Where do I start?
Maybe the monkeys on the roof, waking me up in Nairobi? Or the vast herds of elephant I followed across the lush grassy plains of Amboseli National Park with Norah and Katito who monitor the elephants, learning each one has a name and each a unique personality.
It could be the lioness who walked through my garden two nights running. Or, teaching the irrepressibly lively schoolchildren of Olmito Primary School how to draw elephants. The stunningly wild beauty of Kenya. The Lion Guardians’ permanent tented camp in the very middle of the bush. The magnificently ever-changing Mount Kilimanjaro, catching dawn’s early light. The knowing appraisals and hard bargaining at the Maasai cattle market in Kimana. Trying to capture a baboon’s questioning expression as I draw it from the top of a Land Rover. Watching a pair of lions behind long grass who are watching a warthog getting closer, closer, ever fatally closer. Seeing the effectiveness of predator-proof bomas encircling Maasai dwellings, and meeting the communities whose lives have improved as a consequence of them.
Tracking lions by following their paw prints in the dusty red earth. The many stories of Martin who drives for Born Free. The large poisonous snake we were certain we saw slithering into our Land Rover while we were having our lunch... and then having to drive immediately afterwards, expecting it to strike at any moment. A train journey from the Hay Festival which was the start of the conversation. Or perhaps meeting Virginia McKenna OBE and talking about Born Free, artists in residence and how they might create a new story together.
I’ve been in Kenya for a couple of weeks already, researching, painting and writing. Gathering material for a book, a visual travelogue that will show the natural wonders I see, the dangers faced by them and the different ways organisations and charities like Born Free are trying to protect them.
The richness of nature here is overwhelming. There’s so much to take in. Everywhere I look, I see something truly incredible. Life here feels abundant. Of course, it’s not... it’s fragile. A friend of mine who knows Kenya well said to me ‘Breathe it in, because it’s not going to last.’
Think of these two figures. There are 20,000 lions left living in the wild in Africa and, in the last decade, 10,000 lions have died through poaching or hunting. Put those figures together and you see how precarious their existence is. Which is to speak of one species only.
What can an artist in residence achieve in a conversation about conservation? I’ve been writing and illustrating picture books for children for 15 years. In that time, I’ve learnt how foundational a good children’s book can be. When children love a book, the message it tells is driven in deeply and stays, sometimes all their lives. If I can create a book that engenders a love of nature in children along with an understanding of the threats to it’s survival, perhaps, when they’re grown and assuming positions of responsibility, they will want to be better stewards of the natural world than we have been. Drawing and painting are ways of communicating a message that can’t always be achieved with words, ways of expressing how we see and experience the beauty of the world. A way that children respond to naturally.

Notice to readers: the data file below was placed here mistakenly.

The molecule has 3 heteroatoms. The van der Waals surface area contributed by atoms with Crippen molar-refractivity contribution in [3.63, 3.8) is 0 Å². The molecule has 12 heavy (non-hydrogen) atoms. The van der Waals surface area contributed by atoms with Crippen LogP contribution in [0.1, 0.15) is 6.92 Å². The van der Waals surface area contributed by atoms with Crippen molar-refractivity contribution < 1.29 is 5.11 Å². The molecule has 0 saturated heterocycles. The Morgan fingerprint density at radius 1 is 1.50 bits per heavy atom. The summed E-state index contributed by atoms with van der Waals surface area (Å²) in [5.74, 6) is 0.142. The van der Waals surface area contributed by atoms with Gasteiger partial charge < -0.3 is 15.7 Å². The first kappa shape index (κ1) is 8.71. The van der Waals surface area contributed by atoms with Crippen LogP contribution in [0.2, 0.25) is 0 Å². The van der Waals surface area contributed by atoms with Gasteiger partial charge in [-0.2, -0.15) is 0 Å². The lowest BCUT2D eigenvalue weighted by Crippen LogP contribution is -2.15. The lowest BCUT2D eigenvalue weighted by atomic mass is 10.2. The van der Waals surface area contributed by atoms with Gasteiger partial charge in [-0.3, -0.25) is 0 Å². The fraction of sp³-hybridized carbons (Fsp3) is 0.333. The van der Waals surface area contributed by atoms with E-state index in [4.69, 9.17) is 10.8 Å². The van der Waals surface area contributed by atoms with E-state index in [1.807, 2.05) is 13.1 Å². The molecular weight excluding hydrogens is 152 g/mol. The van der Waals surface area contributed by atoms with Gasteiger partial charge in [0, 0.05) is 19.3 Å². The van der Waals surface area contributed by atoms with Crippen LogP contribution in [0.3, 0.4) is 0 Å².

We live in an increasingly urbanised world, ever more detached from nature and its rhythms. The more disconnected we become, the less we understand what animals need in order to survive us. Their wild habitat is encroached by us in all places. Do we make allowances for nature as we expand our world into theirs? How does an elephant travel from one range to another in the modern world, when now there are roads, villages and farmers’ fields crossing their ancient routes? What do we do when a subsistence farmer, whose crops and livelihood have been trampled, spears an elephant in retaliation for this destruction?
I’m not a conservation expert, but, working with Born Free, I have the chance, at first hand, to witness nature as lived in the wild and to learn from those at the top of their field who are trying to solve the human-wildlife conflict cycle. My journey of discovery into Kenya’s wild beautiful places, will be shared by all who read the book we publish, in libraries, schools and at home with their parents. I hope its message will go in deeply. Children marched last week trying to urge us to finally take action to protect the natural world. I hope, when they’re in charge, they’ll be able to do much more than we have done. We can help by sharing with them the knowledge they’ll need to make a difference.
I’ll be publishing this book with Born Free in the next year. In the meantime, I’ll be updating the progress of the residency on Born Free’s website, and on my Twitter and Instagram feeds. I hope you’d like to share this journey too.